magento woocommerce testing

E-Commerce Testing (WooComerce, Magento)

  • 6 min read


Since its introduction, the Internet has rapidly gained more and more popularity to the point where it is absolutely the go-to media of today. Everybody is online on a daily basis, be it surfing the web, reading the news, hanging out on social media or even conducting a business.

It has come to the point where you fall out of the competition if your business doesn’t have a website. So, why is that? The answer lies in convenience – if you wish to buy a product or a service in a physical store, you have to make several steps. Go into the store, search for what you need and ask for help if there is any additional information you would like to know. But why waste time going through that entire process, when you can simply do all of it very quickly online?

The same thing goes for e-commerce(webshops). People love convenience and you can find almost anything you need online; furniture for your home, a new phone, clothes, supplies, gadgets, appliances etc. Whichever you need can be ordered right from your sofa and delivered to your front door. Much easier than going to the store, right?

However, you can encounter many different problems when conducting your business online. Proper development, marketing and of course, testing is absolutely necessary in order to make sure that everything works properly and gives you the best possible results you can get.

This article will give you an insight into important e-commerce testing strategies and techniques, especially on WooCommerce and Magento webshops – two leading platforms for e-commerce websites.

WooCommerce logo

magento logo

Testing strategies and techniques

There are certain differences that have to be taken into account when testing e-commerce sites opposed to regular websites. However, the ground base is the same – both are web applications that work on the same principles, so there are some key things you should keep in mind regardless of the type of website you’re testing.

First of all, good design means good business. There is a huge variety of online shops, so if your site doesn’t catch the eye of a potential customer at first sight, it is most likely he / she will just pick another site. A good design doesn’t only mean a nice appearance – it means that you combine that with effectiveness, functionality and simplicity. The less complicated it is to achieve a goal (eg buying something), the better the User Experience will be (UX). You can divide your testing into certain typical categories from which you can continue testing.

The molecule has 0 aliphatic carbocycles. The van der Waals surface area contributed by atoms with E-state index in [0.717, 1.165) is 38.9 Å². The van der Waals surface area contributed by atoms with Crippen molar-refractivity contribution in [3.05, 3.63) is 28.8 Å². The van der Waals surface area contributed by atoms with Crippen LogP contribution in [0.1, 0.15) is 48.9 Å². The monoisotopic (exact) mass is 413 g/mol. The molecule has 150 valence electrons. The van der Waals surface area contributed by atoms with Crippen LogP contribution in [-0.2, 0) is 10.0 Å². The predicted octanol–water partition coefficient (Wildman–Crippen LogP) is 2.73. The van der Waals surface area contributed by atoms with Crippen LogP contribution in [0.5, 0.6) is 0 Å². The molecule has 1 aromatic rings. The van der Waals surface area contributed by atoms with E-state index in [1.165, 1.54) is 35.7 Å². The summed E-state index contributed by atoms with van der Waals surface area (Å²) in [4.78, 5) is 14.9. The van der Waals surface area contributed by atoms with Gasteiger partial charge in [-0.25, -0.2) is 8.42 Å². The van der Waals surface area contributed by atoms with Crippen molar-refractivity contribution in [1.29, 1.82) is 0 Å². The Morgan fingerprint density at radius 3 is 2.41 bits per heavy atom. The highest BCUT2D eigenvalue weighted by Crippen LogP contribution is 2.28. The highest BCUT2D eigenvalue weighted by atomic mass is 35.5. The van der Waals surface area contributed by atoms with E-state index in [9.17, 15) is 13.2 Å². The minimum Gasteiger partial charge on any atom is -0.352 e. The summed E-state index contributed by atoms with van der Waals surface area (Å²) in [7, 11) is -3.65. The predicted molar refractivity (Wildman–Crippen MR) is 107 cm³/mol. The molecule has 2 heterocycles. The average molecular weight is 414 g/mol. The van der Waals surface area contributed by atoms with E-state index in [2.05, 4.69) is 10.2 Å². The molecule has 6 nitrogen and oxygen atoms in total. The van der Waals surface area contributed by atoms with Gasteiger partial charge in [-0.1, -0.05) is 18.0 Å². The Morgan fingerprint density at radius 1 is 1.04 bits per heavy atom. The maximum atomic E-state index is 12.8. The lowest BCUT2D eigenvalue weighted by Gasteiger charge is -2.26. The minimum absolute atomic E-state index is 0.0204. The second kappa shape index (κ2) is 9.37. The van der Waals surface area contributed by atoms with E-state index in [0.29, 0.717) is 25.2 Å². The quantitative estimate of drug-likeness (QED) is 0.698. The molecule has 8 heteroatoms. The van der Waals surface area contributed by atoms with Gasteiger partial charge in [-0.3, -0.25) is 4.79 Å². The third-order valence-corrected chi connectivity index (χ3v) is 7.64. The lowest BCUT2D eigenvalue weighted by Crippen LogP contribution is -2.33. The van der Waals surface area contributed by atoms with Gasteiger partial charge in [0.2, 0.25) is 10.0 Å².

web testing graphic categories

Functionality test

First, there is the functionality test – go through the e-commerce site and make sure everything is working properly. Every link leads to where it’s supposed to lead, every button / every menu works and the product info is correct. Login / logout / create account works, different payment methods work, search / sort / filter for products is giving right information. Basically, every function or widget you have on every page of your website has to function properly in order to gain the best UX and to minimize the chance of your site crashing due to update, etc.

The usability test

After functionality test, here comes the usability test . How effective is your design when it comes to your conversion rate? Check if your customers have any difficulties when trying to achieve something on your web shop. That could be for example, buying a product or just getting more info.

Security testing

One very important part of e-commerce testing is security testing . Because your clients are giving sensitive information such as payment details etc., you have to make sure that their data is secured and protected from malware, hackers and other potential threats. Some platforms like Magento offer automated testing services for some elements of your web shop. This one is better checked manually, as it is the most crucial part of your website in order to keep integrity. If there are cases where your customers had security breaches while buying from your web shop, then it is impossible to expect other potential clients to give you their trust and do business with you, when you can’t guarantee their information is secured.